El Paso Times -
Prather’s Ranch, N.M. – John Prather loaded up his 30-30 Winchester and .38 automatic pistol late Tuesday to face up to a new day’s battle with the U.S. deputy marshals he refused to let take him off his ranch.
Meanwhile, two Ft. Bliss colonels, and five military policemen were reported ready to join the marshals at daylight. The later news leaked out after newsmen’s automobiles finally were allowed through roadblocks after being sealed inside the vast McGregor guided missile range by Army roadblocks.
Presence of Col. H.T. Baughn, Ft. Bliss judge advocate and Col. Allison T. Leland, base provost marshal, seemed to put a question mark on an earlier Ft. Bliss official statement that the Prather eviction was “entirely up to the court.”
U.S. District Judge Waldo Rogers in Albuquerque Tuesday morning issued a writ of assistance which deputies of U.S. Marshal George Beach were supposed to use to force the fighting rancher from his home.
But it didn’t work. The deputies failed to lay a hand on the 82-year-old Prather, who warned if they ever touched him he would fight until they killed him. Col. Baughn, who also was at the ranch Tuesday afternoon, told newsmen late Tuesday that he was coming back at dawn and would bring the military policemen with him, but failed to say for what purpose.
Soldiers at Roadblock – Regular soldiers manned roadblocks in the area Tuesday. “I’m going to stay here, dead or alive,” Prather said with the same rugged determination which has held off the U.S. Army for taking his range home for two years.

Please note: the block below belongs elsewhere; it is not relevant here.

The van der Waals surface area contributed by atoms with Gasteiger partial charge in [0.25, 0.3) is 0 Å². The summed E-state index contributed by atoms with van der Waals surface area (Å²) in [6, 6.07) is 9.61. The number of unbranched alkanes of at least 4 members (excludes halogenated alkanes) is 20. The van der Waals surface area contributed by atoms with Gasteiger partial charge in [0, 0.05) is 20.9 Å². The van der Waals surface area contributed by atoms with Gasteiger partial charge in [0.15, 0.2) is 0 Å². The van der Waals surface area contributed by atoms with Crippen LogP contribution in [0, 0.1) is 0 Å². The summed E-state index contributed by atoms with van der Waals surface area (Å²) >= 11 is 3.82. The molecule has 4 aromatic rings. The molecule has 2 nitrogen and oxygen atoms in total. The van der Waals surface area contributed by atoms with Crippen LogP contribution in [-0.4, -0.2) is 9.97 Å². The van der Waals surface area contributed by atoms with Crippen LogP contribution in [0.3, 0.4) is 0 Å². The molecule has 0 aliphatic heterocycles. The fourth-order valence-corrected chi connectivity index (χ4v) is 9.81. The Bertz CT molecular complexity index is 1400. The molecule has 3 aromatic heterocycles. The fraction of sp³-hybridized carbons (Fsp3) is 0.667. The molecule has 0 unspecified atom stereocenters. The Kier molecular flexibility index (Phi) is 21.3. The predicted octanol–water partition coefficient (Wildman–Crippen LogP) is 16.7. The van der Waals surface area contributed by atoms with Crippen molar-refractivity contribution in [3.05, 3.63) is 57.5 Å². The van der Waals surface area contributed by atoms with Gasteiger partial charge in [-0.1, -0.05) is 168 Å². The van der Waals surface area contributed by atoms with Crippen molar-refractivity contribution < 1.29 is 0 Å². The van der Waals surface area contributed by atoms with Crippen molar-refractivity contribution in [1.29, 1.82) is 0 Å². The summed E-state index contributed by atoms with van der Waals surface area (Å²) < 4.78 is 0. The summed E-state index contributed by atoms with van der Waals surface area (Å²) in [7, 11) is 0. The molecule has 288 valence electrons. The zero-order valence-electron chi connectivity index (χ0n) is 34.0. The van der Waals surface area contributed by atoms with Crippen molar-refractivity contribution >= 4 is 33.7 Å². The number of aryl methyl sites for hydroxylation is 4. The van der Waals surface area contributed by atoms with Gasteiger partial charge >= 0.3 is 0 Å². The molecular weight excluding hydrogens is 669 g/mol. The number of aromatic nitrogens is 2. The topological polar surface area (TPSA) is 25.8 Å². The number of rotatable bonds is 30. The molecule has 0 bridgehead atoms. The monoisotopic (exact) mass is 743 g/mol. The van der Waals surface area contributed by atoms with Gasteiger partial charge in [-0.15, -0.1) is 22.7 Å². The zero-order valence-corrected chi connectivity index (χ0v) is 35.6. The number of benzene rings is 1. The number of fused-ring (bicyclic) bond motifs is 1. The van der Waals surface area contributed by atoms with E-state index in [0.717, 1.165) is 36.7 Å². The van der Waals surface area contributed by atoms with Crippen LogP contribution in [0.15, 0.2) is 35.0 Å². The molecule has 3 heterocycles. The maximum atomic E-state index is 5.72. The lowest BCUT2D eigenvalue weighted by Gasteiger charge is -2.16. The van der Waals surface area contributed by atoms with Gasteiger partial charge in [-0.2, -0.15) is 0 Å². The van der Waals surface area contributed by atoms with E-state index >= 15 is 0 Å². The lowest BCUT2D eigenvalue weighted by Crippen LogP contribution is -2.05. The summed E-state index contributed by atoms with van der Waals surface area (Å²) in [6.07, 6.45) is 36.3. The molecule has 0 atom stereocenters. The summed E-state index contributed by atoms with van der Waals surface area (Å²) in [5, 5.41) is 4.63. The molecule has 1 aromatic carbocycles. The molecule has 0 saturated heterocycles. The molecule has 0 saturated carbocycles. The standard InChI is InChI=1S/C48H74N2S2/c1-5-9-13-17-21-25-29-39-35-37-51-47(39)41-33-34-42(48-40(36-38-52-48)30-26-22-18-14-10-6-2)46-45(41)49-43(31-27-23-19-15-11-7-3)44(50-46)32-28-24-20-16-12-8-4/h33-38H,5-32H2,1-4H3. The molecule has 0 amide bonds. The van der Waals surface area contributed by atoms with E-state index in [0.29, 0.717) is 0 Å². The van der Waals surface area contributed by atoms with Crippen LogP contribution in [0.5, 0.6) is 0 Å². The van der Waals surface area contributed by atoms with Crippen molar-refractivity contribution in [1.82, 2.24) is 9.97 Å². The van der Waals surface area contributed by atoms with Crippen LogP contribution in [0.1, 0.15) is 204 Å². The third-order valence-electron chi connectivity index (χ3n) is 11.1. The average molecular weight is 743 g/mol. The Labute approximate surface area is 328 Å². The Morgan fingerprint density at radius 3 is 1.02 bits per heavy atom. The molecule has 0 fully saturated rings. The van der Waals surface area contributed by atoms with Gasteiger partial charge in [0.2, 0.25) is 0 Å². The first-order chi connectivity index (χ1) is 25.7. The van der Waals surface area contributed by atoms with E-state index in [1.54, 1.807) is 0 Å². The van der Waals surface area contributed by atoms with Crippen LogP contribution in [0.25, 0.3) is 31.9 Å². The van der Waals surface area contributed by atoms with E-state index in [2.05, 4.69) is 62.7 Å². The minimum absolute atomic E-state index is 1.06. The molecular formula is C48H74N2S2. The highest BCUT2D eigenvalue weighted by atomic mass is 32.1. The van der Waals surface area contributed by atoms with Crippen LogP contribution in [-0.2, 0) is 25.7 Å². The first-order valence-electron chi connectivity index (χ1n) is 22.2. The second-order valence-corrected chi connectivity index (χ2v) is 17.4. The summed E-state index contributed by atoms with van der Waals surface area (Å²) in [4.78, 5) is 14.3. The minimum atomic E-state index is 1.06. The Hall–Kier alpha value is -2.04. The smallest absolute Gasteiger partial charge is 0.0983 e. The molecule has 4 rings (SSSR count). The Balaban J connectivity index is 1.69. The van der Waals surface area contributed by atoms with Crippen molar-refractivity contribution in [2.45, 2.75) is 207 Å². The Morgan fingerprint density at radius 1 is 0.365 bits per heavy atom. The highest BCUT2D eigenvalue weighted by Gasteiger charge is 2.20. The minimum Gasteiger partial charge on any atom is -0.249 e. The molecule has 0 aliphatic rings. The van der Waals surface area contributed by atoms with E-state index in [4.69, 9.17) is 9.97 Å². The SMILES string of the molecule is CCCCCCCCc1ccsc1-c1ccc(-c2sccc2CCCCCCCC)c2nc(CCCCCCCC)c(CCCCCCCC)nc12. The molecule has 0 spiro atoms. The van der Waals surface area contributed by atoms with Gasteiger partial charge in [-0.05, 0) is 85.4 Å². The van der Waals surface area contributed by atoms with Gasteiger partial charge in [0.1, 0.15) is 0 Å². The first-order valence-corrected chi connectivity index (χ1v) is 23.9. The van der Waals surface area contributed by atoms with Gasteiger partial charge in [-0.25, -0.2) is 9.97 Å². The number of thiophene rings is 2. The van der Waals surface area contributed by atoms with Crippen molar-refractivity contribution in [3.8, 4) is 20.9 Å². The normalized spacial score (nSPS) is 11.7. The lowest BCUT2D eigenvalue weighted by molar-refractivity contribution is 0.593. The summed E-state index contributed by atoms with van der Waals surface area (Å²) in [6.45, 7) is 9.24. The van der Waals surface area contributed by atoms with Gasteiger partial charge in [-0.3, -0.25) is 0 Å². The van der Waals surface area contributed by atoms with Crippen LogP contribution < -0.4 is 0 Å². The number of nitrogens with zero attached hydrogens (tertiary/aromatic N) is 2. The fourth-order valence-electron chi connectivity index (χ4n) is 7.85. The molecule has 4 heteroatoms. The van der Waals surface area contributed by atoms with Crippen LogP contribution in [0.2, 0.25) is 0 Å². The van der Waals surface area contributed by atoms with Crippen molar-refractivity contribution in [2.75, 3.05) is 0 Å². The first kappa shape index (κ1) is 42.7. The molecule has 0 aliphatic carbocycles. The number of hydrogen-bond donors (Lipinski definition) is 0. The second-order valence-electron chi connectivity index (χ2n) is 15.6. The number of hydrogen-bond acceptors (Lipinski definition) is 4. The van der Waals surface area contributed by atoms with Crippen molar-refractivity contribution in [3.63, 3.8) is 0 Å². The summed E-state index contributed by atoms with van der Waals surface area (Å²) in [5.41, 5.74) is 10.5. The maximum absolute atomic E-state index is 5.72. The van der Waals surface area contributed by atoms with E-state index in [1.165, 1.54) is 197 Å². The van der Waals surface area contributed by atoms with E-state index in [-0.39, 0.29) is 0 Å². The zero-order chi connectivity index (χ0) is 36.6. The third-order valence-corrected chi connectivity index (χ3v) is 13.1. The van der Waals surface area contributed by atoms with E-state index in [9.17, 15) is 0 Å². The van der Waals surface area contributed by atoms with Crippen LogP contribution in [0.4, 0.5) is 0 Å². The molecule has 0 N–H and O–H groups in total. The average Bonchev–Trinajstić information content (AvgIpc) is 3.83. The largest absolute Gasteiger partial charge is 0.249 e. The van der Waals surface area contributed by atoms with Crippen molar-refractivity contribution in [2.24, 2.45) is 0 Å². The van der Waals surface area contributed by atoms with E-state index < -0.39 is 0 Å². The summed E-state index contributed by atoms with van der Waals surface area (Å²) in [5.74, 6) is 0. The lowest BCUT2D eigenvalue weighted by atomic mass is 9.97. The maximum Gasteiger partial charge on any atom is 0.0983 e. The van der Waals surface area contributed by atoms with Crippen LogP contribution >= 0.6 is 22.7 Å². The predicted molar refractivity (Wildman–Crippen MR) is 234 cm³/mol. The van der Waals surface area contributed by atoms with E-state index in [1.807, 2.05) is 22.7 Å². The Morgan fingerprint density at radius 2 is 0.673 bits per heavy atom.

The judge’s order – apparently anticipated by the U.S. marshal who ordered three deputies into Alamogordo Monday night – came as a flat turnabout. Judge Rodgers was quoted Monday as saying he “had serious doubts” about whether he had done the right thing in giving Prather’s land to the Army, because it appeared the Army might not need it.
...“I’m stout enough that they’ll never haul me to town in a car alive,” he said. “I’ll guarantee you that.” Never, throughout the long and rugged day did the indomitable rancher waiver from his stand that he would die rather than leave or be moved.
“I’d like to live a while yet,” he told the solemn-faced peace officers, “but I’m not moving, by damn, and if it’s time for me to die I’m ready. Let’s get on with it.” At one point the nearly-blind rancher – who used to shoot crows off fenceposts from a moving automobile with a pistol – issued a direct challenge to one of the marshals for a personal shoot-out in the finest Old West tradition.
“Just let me get my gun and we’ll square off and have at it,” he said. “I’m ready any time you are.” The marshal, already bemoaning their fate at being assigned to the job, wanted no part of it.
Also see John Prather Stood His Ground | American Cowboy